Thinfilm uses blockchain to extend the capablities of NFC-enabled ads, creating what it calls a new data point

Thinfilm has unveiled a new blockchain-enabled feature that allows users of its near field communications (NFC) technology to learn about a product’s provenance or history, including details on transfer of ownership and its supply chain.

Marketers can now use CNECT Blockchain Services to extend Thinfilm’s base NFC technology, which allows users who “tap” it with a device to trigger an experience or interaction. All iPhones version 7 and up and most recent Androids are NFC-ready.

The feature is powered by Ethereum and is built into Thinfilm’s CNECT cloud platform. Blockchain technology creates a centralized, validated digital history, which makes it a transparent, unalterable way to deliver information.

The company says that the feature works well in any scenario where an end user might be interested in supply chain information, such as food, wine and spirits, pharmaceuticals and more.

Supply chain enabled by Thinfilm’s CNECT Blockchain Services

A new data point

In addition to a consumer demand for such interactions, Christian Delay, executive vice president of software for Thinfilm, told me that the information gleaned from a consumer tapping on a product can be useful to marketers.

“We’ve been seeing a lot more demand from the consumer side in terms of wanting to have more information on provenance and supply chains,” Delay said. “The consumer demand is there, and the willingness for brands to share that information is there as well,” Delay said.

Delay expanded on its benefits.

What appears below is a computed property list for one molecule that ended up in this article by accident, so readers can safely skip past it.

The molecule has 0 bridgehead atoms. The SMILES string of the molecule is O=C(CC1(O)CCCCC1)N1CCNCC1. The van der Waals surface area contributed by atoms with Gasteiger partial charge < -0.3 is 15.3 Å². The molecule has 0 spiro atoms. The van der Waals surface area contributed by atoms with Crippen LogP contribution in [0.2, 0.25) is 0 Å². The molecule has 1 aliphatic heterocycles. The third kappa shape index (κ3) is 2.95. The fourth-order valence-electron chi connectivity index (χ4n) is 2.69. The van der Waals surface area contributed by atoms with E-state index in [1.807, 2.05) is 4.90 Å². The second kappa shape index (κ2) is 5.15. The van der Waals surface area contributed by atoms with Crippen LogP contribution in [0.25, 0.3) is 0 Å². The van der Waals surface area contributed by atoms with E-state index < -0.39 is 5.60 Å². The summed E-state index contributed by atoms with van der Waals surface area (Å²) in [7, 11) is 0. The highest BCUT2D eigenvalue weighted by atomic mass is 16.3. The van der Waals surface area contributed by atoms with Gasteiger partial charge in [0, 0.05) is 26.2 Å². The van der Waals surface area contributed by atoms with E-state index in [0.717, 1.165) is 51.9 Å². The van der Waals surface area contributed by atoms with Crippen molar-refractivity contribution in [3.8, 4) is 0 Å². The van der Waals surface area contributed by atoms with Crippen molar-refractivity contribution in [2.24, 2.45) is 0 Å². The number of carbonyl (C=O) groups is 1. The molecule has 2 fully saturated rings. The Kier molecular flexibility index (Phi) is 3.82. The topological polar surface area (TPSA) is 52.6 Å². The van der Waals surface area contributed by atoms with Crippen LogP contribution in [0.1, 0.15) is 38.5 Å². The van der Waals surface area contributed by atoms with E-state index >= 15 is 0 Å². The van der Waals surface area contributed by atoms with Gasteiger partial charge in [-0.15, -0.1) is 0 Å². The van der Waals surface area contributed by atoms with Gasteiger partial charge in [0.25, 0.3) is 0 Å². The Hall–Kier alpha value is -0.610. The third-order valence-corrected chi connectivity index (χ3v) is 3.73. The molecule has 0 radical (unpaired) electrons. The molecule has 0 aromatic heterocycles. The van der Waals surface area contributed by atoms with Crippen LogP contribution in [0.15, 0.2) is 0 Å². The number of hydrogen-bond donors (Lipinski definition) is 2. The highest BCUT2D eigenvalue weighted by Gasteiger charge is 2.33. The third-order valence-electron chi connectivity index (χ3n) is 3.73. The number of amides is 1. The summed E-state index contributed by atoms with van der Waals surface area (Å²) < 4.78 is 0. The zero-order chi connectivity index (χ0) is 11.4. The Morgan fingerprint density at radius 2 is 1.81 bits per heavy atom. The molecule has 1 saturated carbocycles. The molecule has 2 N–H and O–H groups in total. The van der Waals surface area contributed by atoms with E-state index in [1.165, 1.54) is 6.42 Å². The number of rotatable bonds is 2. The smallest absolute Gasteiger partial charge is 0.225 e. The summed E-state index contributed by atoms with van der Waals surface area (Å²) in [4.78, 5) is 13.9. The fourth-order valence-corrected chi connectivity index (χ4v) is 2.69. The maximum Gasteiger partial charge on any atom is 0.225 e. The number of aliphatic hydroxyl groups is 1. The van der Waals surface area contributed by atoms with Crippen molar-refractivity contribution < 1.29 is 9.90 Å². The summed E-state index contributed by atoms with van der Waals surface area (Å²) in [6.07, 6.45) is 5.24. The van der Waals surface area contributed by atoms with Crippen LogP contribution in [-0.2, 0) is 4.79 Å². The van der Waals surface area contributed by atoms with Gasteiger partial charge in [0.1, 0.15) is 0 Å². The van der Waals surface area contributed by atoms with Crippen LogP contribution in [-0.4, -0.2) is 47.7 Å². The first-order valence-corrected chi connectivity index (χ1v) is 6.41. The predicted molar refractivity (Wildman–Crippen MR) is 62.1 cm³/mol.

You can lead with marketing information, and then users can drill down and see where a product comes from, but you can also lead with the blockchain information in terms of supply chain. We’re focused on consumers wanting this traceability and transfer of ownership, but the other thing that marketers will benefit from is the data from “tap” events, right? So they’ll see actual physical interactions with their products throughout the regions that are distributing the products. And so, I think that’s a new data point and a data set that is very, very interesting to the marketers.

Thinfilm’s blockchain-enabled feature is now available, and the company expects its customers to be rolling it out in products later this year.

About The Author

Robin Kurzer started her career as a daily newspaper reporter in Milford, Connecticut. She then made her mark on the advertising and marketing world in Chicago at agencies such as Tribal DDB and Razorfish, creating award-winning work for many major brands. For the past seven years, she’s worked as a freelance writer and communications professional across a variety of business sectors.